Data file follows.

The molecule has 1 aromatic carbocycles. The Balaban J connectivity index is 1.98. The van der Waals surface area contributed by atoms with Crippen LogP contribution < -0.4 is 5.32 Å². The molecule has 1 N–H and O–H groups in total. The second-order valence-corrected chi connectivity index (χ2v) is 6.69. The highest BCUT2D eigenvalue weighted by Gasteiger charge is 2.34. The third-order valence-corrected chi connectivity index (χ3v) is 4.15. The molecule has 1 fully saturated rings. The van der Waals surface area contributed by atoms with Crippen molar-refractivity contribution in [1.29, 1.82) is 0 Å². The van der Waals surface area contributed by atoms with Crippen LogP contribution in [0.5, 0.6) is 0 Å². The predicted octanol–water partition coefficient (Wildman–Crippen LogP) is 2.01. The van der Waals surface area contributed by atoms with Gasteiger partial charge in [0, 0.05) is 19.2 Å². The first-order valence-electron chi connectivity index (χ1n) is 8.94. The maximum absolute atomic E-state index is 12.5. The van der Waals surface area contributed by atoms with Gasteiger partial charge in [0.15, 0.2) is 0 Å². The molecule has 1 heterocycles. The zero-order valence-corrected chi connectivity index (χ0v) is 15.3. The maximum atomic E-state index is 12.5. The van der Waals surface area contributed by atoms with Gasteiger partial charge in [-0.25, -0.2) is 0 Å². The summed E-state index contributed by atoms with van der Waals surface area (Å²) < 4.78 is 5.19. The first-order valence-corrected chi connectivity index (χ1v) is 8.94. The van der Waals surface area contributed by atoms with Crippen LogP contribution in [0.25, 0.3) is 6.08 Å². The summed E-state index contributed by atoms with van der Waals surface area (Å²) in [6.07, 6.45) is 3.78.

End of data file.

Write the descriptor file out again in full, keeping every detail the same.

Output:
The molecule has 1 aromatic carbocycles. The Balaban J connectivity index is 1.98. The van der Waals surface area contributed by atoms with Crippen LogP contribution < -0.4 is 5.32 Å². The molecule has 1 N–H and O–H groups in total. The second-order valence-corrected chi connectivity index (χ2v) is 6.69. The highest BCUT2D eigenvalue weighted by Gasteiger charge is 2.34. The third-order valence-corrected chi connectivity index (χ3v) is 4.15. The molecule has 1 fully saturated rings. The van der Waals surface area contributed by atoms with Crippen molar-refractivity contribution in [1.29, 1.82) is 0 Å². The van der Waals surface area contributed by atoms with Crippen LogP contribution in [0.5, 0.6) is 0 Å². The predicted octanol–water partition coefficient (Wildman–Crippen LogP) is 2.01. The van der Waals surface area contributed by atoms with Gasteiger partial charge in [0, 0.05) is 19.2 Å². The first-order valence-electron chi connectivity index (χ1n) is 8.94. The maximum absolute atomic E-state index is 12.5. The van der Waals surface area contributed by atoms with Gasteiger partial charge in [0.15, 0.2) is 0 Å². The molecule has 1 heterocycles. The zero-order valence-corrected chi connectivity index (χ0v) is 15.3. The maximum atomic E-state index is 12.5. The van der Waals surface area contributed by atoms with Gasteiger partial charge in [-0.25, -0.2) is 0 Å². The summed E-state index contributed by atoms with van der Waals surface area (Å²) < 4.78 is 5.19. The first-order valence-corrected chi connectivity index (χ1v) is 8.94. The van der Waals surface area contributed by atoms with Crippen LogP contribution in [0.25, 0.3) is 6.08 Å². The summed E-state index contributed by atoms with van der Waals surface area (Å²) in [6.07, 6.45) is 3.78.